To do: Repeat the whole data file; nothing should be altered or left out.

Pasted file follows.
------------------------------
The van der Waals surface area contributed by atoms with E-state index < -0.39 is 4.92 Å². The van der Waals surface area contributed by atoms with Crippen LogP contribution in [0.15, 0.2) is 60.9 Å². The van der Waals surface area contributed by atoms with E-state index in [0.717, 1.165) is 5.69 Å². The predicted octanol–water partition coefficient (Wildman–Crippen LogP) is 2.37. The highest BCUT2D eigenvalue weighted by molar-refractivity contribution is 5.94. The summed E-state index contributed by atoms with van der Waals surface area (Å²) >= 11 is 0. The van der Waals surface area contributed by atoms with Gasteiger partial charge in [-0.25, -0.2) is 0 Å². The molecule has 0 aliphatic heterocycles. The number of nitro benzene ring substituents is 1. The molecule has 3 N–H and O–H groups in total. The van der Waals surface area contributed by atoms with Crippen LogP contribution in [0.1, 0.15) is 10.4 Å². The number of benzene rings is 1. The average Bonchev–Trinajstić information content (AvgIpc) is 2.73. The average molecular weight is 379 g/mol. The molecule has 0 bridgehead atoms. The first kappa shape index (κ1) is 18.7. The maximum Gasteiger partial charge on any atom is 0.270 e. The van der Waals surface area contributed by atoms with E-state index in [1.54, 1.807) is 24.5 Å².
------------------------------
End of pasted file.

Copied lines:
The van der Waals surface area contributed by atoms with E-state index < -0.39 is 4.92 Å². The van der Waals surface area contributed by atoms with Crippen LogP contribution in [0.15, 0.2) is 60.9 Å². The van der Waals surface area contributed by atoms with E-state index in [0.717, 1.165) is 5.69 Å². The predicted octanol–water partition coefficient (Wildman–Crippen LogP) is 2.37. The highest BCUT2D eigenvalue weighted by molar-refractivity contribution is 5.94. The summed E-state index contributed by atoms with van der Waals surface area (Å²) >= 11 is 0. The van der Waals surface area contributed by atoms with Gasteiger partial charge in [-0.25, -0.2) is 0 Å². The molecule has 0 aliphatic heterocycles. The number of nitro benzene ring substituents is 1. The molecule has 3 N–H and O–H groups in total. The van der Waals surface area contributed by atoms with Crippen LogP contribution in [0.1, 0.15) is 10.4 Å². The number of benzene rings is 1. The average Bonchev–Trinajstić information content (AvgIpc) is 2.73. The average molecular weight is 379 g/mol. The molecule has 0 bridgehead atoms. The first kappa shape index (κ1) is 18.7. The maximum Gasteiger partial charge on any atom is 0.270 e. The van der Waals surface area contributed by atoms with E-state index in [1.54, 1.807) is 24.5 Å².